“If the political religions of the last century renewed Christian beliefs, secular humanism today is no different. Darwinist thinkers such as Richard Dawkins and Daniel Dennett are militant opponents of Christianity. Yet their atheism and humanism are versions of Christian concepts. As a defender of Darwinism, Dawkins is committed to the view that humans are like other animal species in being ‘gene machines’ ruled by the laws of natural selection.
He asserts nevertheless that humans uniquely, can defy these natural laws: ‘We alone on earth, can rebel against the tyranny of the scientific replicators.’ In affirming human uniqueness in this way, Dawkins relies on a Christian world-view. The same is true of Dennett, who has spent much of his career labouring to show how scientific materialism can be reconciled with a form of free will – a project that would scarcely occur to someone from a culture not moulded by Christianity.”
This atheism and secularism is therefore a Christian heresy, despite its vague and futile attempts to find antecedents among Confucius in China , Charvaka in India , and above all the classical philosophers of ancient Greece and Rome . If a society had truly left Christianity it would also leave the concepts that shaped secular thought. Indeed even modern science is based on these religious concepts which explains why Dawkins is so fundamentalist in his own views.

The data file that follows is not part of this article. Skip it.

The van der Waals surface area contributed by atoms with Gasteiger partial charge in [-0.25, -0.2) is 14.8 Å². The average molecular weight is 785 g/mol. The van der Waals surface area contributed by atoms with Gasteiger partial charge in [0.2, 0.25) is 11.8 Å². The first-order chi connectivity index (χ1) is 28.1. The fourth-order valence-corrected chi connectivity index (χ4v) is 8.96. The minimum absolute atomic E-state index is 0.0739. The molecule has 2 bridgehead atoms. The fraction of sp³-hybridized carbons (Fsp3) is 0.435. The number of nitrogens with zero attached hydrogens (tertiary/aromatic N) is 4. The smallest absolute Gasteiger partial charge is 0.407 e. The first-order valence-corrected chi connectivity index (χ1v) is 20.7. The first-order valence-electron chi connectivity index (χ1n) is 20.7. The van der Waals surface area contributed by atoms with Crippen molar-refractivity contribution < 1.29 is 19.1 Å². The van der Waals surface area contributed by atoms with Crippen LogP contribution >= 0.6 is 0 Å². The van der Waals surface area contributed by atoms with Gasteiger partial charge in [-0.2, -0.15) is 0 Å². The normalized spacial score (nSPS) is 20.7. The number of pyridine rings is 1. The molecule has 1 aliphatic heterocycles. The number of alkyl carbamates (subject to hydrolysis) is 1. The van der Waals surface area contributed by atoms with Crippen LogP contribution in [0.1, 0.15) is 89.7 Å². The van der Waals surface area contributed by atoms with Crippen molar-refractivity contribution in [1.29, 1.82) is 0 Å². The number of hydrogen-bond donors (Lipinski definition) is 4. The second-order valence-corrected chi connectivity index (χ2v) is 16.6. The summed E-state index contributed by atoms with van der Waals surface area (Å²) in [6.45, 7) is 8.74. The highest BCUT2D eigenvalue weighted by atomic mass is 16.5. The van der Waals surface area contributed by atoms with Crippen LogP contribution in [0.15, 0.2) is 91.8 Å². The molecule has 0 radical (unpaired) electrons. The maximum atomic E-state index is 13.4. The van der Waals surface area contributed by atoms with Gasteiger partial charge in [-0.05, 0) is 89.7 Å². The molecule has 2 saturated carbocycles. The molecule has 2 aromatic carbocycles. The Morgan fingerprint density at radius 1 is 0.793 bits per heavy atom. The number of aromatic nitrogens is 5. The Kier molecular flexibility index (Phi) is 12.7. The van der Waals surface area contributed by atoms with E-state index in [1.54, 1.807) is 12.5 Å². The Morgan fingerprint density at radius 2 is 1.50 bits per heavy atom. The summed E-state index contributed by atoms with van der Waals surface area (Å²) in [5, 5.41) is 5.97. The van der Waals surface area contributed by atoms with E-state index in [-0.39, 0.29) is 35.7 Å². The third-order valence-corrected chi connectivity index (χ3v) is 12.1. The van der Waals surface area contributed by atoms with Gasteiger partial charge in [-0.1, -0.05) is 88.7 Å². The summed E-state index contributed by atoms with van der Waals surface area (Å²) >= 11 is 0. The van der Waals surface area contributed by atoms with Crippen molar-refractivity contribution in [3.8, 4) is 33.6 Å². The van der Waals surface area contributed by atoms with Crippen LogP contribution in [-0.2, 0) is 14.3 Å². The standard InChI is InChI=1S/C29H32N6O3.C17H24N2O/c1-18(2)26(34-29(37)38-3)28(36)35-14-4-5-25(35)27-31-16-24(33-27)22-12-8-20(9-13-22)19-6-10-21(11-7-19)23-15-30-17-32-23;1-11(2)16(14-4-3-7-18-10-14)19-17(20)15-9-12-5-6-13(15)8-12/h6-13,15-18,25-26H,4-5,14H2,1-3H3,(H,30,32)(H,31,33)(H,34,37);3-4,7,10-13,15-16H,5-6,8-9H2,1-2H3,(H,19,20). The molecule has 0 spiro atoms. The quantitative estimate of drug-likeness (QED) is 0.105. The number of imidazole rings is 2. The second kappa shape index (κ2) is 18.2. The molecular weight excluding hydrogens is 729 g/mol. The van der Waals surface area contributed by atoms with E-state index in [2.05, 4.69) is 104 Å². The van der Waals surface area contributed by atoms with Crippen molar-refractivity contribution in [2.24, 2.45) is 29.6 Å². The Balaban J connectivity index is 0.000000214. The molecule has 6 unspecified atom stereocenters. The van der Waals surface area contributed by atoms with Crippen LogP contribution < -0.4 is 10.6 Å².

He would have no hesitation in dismissing that modern science is based on very unscientific principles prevalent in Medieval Europe: alchemy, astrology, magic. All modern science did was become naturalistic, that is dispense with need for the supernatural. But the original scienta meant all knowledge, including the supernatural as well as theology. The intellectual foundations for modern science was laid in the Middle Ages.
Hence it should be no surprise that secularism, science, atheism and humanism has inherited that Christian mindset. Newton , that godfather of modern physics, believed that the Second Coming of Christ would be in 1948 using the Bible as his scientific method. The word ‘scientist’ did not even exist until 1833, when the British Association for the Advancement of Science met at Cambridge and agreed how much ‘science’ owed to the ancient Greeks and was a subject completely separate from philosophy and theology.
But original ‘humanists’ such as Disederius Erasmus (1469-1536) wanted to reform the Catholic Church from within. James Hannam teaches physics at Oxford University and wrote God’s Philosophers in 2009, looking into the role played by the Medieval Church in creating modern science. On page 212:
“ ‘Humanism’ is yet another word that was invented in the nineteenth century, but it derives from a historical group of people in the Renaissance who studied the humanities. Modern historians have piled all sorts of concepts on top of humanism and almost succeeded in turning a helpful term into a useless abstraction. Even more recently, non-believers have further muddied the waters by hijacking the word ‘humanist’ to mean a softer version of ‘atheist’. A fifteenth – or sixteenth – century humanist was simply someone who was interested in classical Greek and Latin.”